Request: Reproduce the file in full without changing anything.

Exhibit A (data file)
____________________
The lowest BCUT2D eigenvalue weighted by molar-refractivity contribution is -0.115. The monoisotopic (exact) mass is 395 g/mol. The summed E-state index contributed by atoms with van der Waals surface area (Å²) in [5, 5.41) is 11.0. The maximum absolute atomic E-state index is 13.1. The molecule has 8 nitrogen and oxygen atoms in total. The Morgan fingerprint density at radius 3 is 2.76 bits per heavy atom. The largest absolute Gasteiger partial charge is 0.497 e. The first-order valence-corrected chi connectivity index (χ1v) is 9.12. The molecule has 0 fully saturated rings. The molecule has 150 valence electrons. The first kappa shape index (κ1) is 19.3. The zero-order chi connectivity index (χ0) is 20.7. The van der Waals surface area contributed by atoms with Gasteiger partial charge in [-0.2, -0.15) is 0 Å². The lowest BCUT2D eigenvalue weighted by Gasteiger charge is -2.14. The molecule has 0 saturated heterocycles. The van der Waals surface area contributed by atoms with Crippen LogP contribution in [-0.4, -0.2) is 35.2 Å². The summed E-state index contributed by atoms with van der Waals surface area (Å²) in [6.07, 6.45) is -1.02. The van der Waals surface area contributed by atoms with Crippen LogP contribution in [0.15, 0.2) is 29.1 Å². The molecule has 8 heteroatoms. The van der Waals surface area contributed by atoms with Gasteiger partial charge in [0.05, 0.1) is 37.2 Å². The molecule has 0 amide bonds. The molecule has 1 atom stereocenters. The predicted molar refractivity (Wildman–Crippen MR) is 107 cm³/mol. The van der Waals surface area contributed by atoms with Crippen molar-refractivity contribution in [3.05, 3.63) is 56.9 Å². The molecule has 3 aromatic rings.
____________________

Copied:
The lowest BCUT2D eigenvalue weighted by molar-refractivity contribution is -0.115. The monoisotopic (exact) mass is 395 g/mol. The summed E-state index contributed by atoms with van der Waals surface area (Å²) in [5, 5.41) is 11.0. The maximum absolute atomic E-state index is 13.1. The molecule has 8 nitrogen and oxygen atoms in total. The Morgan fingerprint density at radius 3 is 2.76 bits per heavy atom. The largest absolute Gasteiger partial charge is 0.497 e. The first-order valence-corrected chi connectivity index (χ1v) is 9.12. The molecule has 0 fully saturated rings. The molecule has 150 valence electrons. The first kappa shape index (κ1) is 19.3. The zero-order chi connectivity index (χ0) is 20.7. The van der Waals surface area contributed by atoms with Gasteiger partial charge in [-0.2, -0.15) is 0 Å². The lowest BCUT2D eigenvalue weighted by Gasteiger charge is -2.14. The molecule has 0 saturated heterocycles. The van der Waals surface area contributed by atoms with Crippen LogP contribution in [-0.4, -0.2) is 35.2 Å². The summed E-state index contributed by atoms with van der Waals surface area (Å²) in [6.07, 6.45) is -1.02. The van der Waals surface area contributed by atoms with Crippen LogP contribution in [0.15, 0.2) is 29.1 Å². The molecule has 8 heteroatoms. The van der Waals surface area contributed by atoms with Gasteiger partial charge in [0.05, 0.1) is 37.2 Å². The molecule has 0 amide bonds. The molecule has 1 atom stereocenters. The predicted molar refractivity (Wildman–Crippen MR) is 107 cm³/mol. The van der Waals surface area contributed by atoms with Crippen molar-refractivity contribution in [3.05, 3.63) is 56.9 Å². The molecule has 3 aromatic rings.